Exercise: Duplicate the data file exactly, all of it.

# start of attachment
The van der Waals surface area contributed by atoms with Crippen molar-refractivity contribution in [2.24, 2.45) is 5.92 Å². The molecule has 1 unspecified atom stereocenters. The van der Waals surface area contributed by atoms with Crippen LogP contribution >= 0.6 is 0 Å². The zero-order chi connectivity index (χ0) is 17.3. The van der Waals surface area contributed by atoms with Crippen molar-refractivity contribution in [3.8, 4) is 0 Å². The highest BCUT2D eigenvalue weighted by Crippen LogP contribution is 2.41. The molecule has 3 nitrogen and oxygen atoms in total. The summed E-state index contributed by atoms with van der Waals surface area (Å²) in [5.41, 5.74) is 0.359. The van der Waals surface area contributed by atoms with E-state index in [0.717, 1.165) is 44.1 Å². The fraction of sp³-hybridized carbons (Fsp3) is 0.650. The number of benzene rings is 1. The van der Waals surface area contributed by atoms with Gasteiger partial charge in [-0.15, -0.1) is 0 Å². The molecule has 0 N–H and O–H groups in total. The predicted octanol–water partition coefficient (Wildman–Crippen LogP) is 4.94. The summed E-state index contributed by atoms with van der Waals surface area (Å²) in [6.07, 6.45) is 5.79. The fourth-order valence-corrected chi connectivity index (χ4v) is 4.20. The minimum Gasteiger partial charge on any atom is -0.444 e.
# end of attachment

The van der Waals surface area contributed by atoms with Crippen molar-refractivity contribution in [2.24, 2.45) is 5.92 Å². The molecule has 1 unspecified atom stereocenters. The van der Waals surface area contributed by atoms with Crippen LogP contribution >= 0.6 is 0 Å². The zero-order chi connectivity index (χ0) is 17.3. The van der Waals surface area contributed by atoms with Crippen molar-refractivity contribution in [3.8, 4) is 0 Å². The highest BCUT2D eigenvalue weighted by Crippen LogP contribution is 2.41. The molecule has 3 nitrogen and oxygen atoms in total. The summed E-state index contributed by atoms with van der Waals surface area (Å²) in [5.41, 5.74) is 0.359. The van der Waals surface area contributed by atoms with E-state index in [0.717, 1.165) is 44.1 Å². The fraction of sp³-hybridized carbons (Fsp3) is 0.650. The number of benzene rings is 1. The van der Waals surface area contributed by atoms with Gasteiger partial charge in [-0.15, -0.1) is 0 Å². The molecule has 0 N–H and O–H groups in total. The predicted octanol–water partition coefficient (Wildman–Crippen LogP) is 4.94. The summed E-state index contributed by atoms with van der Waals surface area (Å²) in [6.07, 6.45) is 5.79. The fourth-order valence-corrected chi connectivity index (χ4v) is 4.20. The minimum Gasteiger partial charge on any atom is -0.444 e.